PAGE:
HIGH fashion: Who'll wear what on Oscars night next Sunday is big business – and can be career-shaping for an actress, writes Celia Walden
For many who won what and why at the Oscars next Sunday won't matter, with the only thing that counts being what the stars wear on the red carpet. Within seconds of the red carpet Oscar coverage beginning, the world's media will be reduced to a scrapbook of fashion images and photo galleries, a seething mass of virtual judgments – more often about women than men – ranging all the way from "she killed it" to "what the hell was she thinking?"
No wonder Hollywood is throbbing with nervous energy. The jewels, shoes and clutches may already be laid out in Beverly Hills hotel penthouses, ripe for the picking, but this weekend a procession of slick messenger vans with more security than a presidential motorcade have started delivering The dresses, fresh from their ateliers in Europe, to top stylists across the city.
That's when Cate, Sandra, Judi, Meryl et al will get the call: "It's here. We need you to come in for a fitting."
The stakes are high enough for A-listers and can be life-changing for industry ingenues. "Young girls can get famous today without having huge roles in blockbusters, just by having style," Leslie Fremar – stylist for Julianne Moore, Charlize Theron, Reese Witherspoon and Scarlett Johansson – told the March issue of US Vanity Fair.
The right dress, jewels, hair and make-up may not only win an actress the endorsement of a major fashion house, she says, but also "bring awareness to decision-makers who maybe didn't think she was beautiful, sexy, or desirable enough to open a movie. This is now an integral part of the Hollywood business." Just how integral is becoming cause for concern. When Jennifer Lawrence showed off her new pixie cut on the red carpet at the premiere of The Hunger Games: Catching Fire last November, CNN issued a breaking-news alert. "That was the weirdest thing that has ever happened to me in my entire f***ing life," she later told talk-show host Jon Stewart. "Terrorists in the Middle East know I got my hair cut."
Terrorists will also know that actresses Hayden Panettiere and Edie Falco bought their Golden Globe dresses "off-the-rack". Tsk, tsk. "It's the first time I've ever worn Tom Ford," Panettiere said, "because I've been begging."
This confounded fashion journalists and the designer himself, who assured anyone who asked that "he only dressed Naomi Watts" that night.
At last year's Academy Awards, against her harem of stylists' advice, Anne Hathaway decided at the last minute to ditch the Valentino dress she was going to wear and sport a pink Prada column gown instead.
And at the Screen Actors Guild Awards last month Cate Blanchett told off one cameraman for scanning her Givenchy gown from bottom to top, snapping: "Do you do this to the guys?"
Meanwhile, Mad Men actress Elizabeth Moss gave the finger to E! Entertainment's "ManiCam" at the Golden Globes last month – letting her middle finger do the talking for all the "show ponies" who had been demeaned into giving the TV station a close-up of their manicures over the years.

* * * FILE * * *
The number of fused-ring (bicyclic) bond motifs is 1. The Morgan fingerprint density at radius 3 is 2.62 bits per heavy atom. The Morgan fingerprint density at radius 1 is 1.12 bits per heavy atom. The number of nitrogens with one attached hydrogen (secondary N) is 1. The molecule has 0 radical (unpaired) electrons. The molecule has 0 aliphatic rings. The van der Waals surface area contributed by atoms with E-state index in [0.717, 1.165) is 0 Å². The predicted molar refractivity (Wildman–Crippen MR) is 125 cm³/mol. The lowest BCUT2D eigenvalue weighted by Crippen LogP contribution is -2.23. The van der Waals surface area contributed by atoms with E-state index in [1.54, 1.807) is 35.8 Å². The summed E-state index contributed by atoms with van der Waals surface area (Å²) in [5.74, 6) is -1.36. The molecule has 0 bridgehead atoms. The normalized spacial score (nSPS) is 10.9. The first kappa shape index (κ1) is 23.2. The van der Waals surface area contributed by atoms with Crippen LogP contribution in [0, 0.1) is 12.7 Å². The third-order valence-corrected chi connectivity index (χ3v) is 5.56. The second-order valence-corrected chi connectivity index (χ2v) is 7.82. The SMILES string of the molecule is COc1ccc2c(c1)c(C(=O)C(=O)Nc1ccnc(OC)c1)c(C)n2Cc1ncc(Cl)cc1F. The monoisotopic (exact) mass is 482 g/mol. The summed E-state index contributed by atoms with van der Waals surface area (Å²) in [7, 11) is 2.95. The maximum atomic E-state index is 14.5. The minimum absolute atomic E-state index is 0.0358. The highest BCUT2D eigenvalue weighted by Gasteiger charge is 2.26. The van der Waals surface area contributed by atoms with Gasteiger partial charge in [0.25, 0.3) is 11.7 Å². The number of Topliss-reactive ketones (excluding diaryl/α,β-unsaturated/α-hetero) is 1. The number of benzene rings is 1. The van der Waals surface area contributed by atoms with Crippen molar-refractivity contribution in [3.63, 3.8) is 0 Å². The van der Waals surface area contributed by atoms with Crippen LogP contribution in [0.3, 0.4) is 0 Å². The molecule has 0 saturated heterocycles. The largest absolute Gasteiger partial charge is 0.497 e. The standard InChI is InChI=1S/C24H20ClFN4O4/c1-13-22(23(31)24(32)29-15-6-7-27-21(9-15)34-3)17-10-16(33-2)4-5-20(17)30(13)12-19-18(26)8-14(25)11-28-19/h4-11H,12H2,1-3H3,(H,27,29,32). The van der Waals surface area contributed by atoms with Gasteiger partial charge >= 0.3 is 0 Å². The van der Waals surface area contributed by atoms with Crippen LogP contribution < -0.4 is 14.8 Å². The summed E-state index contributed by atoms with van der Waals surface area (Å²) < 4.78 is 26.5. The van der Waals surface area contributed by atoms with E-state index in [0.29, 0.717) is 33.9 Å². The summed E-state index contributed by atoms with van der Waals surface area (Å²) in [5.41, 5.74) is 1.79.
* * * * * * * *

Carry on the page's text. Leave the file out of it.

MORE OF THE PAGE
These are just a few uprisings in a red carpet game that most still understand the need to play. Because unlike us, these actresses have been privy to the behind-the-scenes power-broking that has gone on for months in the build-up to Oscar night. Blanchett may find her close-ups sexist but lesser, more cynical members of her profession will have the figures they will receive for every camera zoom firmly in mind.
When a star will be paid an estimated $125,000 (€91,000) for wearing earrings, or $75,000 (€55,000) for a necklace, it's no wonder these girls are drenched in diamonds. They're endorsing not just the brand, but the stylist ingenious enough to put the jewels, dress, shoes and clutch together. They're also being endorsed by the brands in what has become the perfect symbiotic relationship.
"The problem," says British designer Caroline Castigliano, who has dressed the likes of Helen Mirren for the red carpet, "is that because designers are paying a lot of money to get their products on a lot of important people and because it's become more about big business than aesthetics, you often end up with the wrong dresses on the wrong people. And these actresses are just insecure enough to think that they've got to play ball.
"So a lot of them look incredibly uncomfortable with what they're wearing on the night. Can you imagine someone like Elizabeth Taylor, back in her heyday, being told what to wear?"
When Jodie Foster and Annette Bening both decided to wear almost identical beaded Armani gowns to the Oscars in 1992, they agreed beforehand in the designer's salon: "I don't care if you don't care." Six years later, Sharon Stone paired a lilac Vera Wang evening skirt with a Gap shirt from her then husband's closet.
So come next Sunday, can we not look forward to a little red carpet dissidence? Jennifer rocking a Topshop cuff, Sandra in the same beaded Marchesa gown she wore to accept her Best Actress award in 2010 and Meryl idling down the would-be runway in a pair of her own pyjamas?
Castigliano thinks this is unlikely. "We are seeing a rising up against being 'show ponied' but do you think anyone is really going to be the one effectively to say 'I'm not doing this any more'? I don't. I suspect the vast majority are happier being sheep."